The Carlisle Mosquito Online

Friday, May 1, 2009

FinCom wraps up FY10 budget

The FY10 operating budget to be presented at Town Meeting May 4 may not be a large item of controversy this year. The Finance Committee (FinCom) worked hard to keep budgets tight, resulting in no request for an override of Proposition 2 ½ limits on tax levies for town operations. Only one member of the public appeared at the FinCom’s Public Hearing on Monday April 27, which was also telecast to a CCTV audience that hopefully numbered a few more.

Chair Dave Model presented a quick overview of the FY10 budget proposal, which will go into effect July 1, 2009 if passed at Town Meeting. Overall, the town budget is up 2.83% over FY09, totaling $23,870,989. New growth was $13 million in FY09 and is projected at $15 million for FY10, providing a 4.15% increase in tax receipts without an override. New growth is the amount of new real estate value added to the tax rolls by the beginning of the year, and provides funding increases outside the 2 ½% limit on existing property. During the heyday of the real estate boom, Model noted, Carlisle was adding as much as $25 million per year in new growth

State aid is projected to drop by 10% based on the Massachusetts House bill recently passed. Funds paid by the state in lieu of taxes on Great Brook Farm and other state-owned property are expected to drop by $50,000. Local receipts,which include auto excise taxes and investment income are expected to drop by 5%.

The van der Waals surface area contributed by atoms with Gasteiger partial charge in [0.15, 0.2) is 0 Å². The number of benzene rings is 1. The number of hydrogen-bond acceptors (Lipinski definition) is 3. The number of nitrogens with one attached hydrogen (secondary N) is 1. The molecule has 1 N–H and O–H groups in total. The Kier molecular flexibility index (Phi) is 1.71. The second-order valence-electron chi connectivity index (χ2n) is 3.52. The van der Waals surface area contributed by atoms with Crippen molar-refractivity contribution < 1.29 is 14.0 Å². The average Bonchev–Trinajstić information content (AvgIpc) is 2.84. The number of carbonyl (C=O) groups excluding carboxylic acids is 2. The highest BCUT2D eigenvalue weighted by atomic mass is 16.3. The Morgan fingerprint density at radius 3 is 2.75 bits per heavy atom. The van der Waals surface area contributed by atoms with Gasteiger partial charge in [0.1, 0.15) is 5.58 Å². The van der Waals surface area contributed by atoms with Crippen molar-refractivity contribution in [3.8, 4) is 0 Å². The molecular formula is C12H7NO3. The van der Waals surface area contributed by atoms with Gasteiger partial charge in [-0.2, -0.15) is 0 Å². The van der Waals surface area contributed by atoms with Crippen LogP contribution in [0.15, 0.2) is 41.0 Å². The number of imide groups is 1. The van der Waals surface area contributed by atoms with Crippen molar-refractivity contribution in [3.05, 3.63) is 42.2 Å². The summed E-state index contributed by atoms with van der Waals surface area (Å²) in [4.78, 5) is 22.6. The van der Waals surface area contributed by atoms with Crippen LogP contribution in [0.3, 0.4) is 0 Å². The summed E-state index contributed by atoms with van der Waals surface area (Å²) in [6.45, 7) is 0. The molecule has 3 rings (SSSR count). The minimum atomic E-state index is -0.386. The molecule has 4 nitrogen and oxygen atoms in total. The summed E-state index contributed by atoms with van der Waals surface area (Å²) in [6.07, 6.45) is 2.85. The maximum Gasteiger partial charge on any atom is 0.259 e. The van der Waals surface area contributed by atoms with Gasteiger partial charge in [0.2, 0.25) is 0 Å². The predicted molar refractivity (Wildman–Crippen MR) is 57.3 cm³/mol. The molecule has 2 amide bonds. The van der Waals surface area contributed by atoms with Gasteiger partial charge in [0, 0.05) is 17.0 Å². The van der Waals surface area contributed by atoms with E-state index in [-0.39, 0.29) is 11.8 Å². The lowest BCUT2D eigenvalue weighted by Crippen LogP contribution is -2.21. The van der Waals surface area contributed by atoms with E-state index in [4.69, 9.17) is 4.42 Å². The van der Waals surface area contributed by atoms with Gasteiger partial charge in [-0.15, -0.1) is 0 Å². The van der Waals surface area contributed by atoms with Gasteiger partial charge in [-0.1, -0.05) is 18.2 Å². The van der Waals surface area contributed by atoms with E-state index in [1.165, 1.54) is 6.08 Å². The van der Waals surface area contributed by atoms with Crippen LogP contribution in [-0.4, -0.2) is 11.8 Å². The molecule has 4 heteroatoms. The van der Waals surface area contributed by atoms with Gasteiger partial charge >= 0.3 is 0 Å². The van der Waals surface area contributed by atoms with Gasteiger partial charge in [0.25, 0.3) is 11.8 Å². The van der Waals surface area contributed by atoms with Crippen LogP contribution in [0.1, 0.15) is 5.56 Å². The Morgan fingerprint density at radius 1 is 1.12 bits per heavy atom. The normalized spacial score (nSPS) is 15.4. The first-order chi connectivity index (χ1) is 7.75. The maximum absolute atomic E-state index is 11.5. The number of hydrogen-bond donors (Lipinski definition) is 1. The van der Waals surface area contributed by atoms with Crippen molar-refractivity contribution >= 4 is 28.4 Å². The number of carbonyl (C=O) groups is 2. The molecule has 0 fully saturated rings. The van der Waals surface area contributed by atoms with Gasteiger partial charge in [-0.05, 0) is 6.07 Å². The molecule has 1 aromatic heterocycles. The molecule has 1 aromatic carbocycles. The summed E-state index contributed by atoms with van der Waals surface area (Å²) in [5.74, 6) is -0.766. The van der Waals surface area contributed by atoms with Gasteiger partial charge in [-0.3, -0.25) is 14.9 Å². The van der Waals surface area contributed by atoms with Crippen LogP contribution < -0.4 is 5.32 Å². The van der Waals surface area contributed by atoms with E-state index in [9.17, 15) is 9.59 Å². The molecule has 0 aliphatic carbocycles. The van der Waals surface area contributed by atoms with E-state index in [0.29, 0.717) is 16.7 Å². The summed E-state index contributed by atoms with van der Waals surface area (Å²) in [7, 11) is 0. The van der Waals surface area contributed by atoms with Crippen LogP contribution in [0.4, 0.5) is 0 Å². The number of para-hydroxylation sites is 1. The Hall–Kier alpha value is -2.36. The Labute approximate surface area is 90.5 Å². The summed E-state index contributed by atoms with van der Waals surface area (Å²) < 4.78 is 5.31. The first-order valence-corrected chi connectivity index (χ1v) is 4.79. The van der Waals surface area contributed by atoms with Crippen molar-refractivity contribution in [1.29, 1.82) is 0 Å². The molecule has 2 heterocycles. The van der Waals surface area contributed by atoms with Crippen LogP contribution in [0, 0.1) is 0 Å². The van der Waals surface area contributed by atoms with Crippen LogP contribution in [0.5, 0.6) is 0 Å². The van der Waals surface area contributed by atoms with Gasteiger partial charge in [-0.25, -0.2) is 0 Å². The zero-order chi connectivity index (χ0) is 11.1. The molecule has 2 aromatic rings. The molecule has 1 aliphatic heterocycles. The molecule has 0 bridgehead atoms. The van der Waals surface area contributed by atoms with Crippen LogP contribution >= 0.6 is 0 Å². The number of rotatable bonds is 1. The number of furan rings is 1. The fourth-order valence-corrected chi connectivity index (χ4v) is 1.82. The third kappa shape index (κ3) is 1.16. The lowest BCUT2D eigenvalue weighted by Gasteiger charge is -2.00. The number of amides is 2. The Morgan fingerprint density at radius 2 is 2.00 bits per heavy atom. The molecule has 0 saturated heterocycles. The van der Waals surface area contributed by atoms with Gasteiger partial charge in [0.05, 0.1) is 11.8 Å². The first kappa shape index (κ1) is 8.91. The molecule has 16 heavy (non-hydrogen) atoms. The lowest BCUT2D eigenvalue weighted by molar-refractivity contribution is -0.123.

will receive a 1.9% increase; other town departments a 1.2% increase; benefits and insurance are projected to stay level. Debt will be up 20%, but since debt service represents only 7.5% of the town’s total spending, the increase is not large.

Originally, departments were asked to submit guideline budgets that included no increase in funding. In allocating the funds left over, priority was given to safety. Police, Communications, and Fire received a 2.5% increase above guideline, or $33,000. The DPW received 2% or $18,000. The Gleason Library received 2% additional, or $10,000. The Carlisle School was essentially flat, receiving $67,000. The high school was given a higher guideline of 4%, and an additional $47,000 was added to meet Concord’s budget for CCHS. However, some of this increase is offset by a decline in high school debt payments.

To avoid an override, a transfer of $15,813 in Free Cash will be requested to support Long-Term Capital Requirements and $88,812 for the Carlisle School. Another Free Cash transfer request of $75,000 would add to the Stabilization Fund, leaving a Free Cash balance of $814,660. This is just above the $800,000 goal, or 3.5% of the budget, recommended for maintaining a solid bond rating. Treasurer Larry Barton noted that Free Cash will gain an additional infusion at the end of this year as departments are under-spending their budgets as requested by the BOS.

Model pointed to challenges on the horizon, including a change in the high school assessment ratio that could cost Carlisle an additional $2.5 million over three years. “We’re going to have to figure out how to do that.” He pointed to the proposed superintendency union and suggested that “structural discussion must continue” and include other departments. Alternative sources of revenue and sharing of resources between departments may also be pursued.

Hearing no questions from the audience, the hearing concluded. CCTV will broadcast it on cable channel 9 on May 2 at 8 a.m., May 3 at 4 p.m. and May 4 at 2 p.m. ∆

© 2009 The Carlisle Mosquito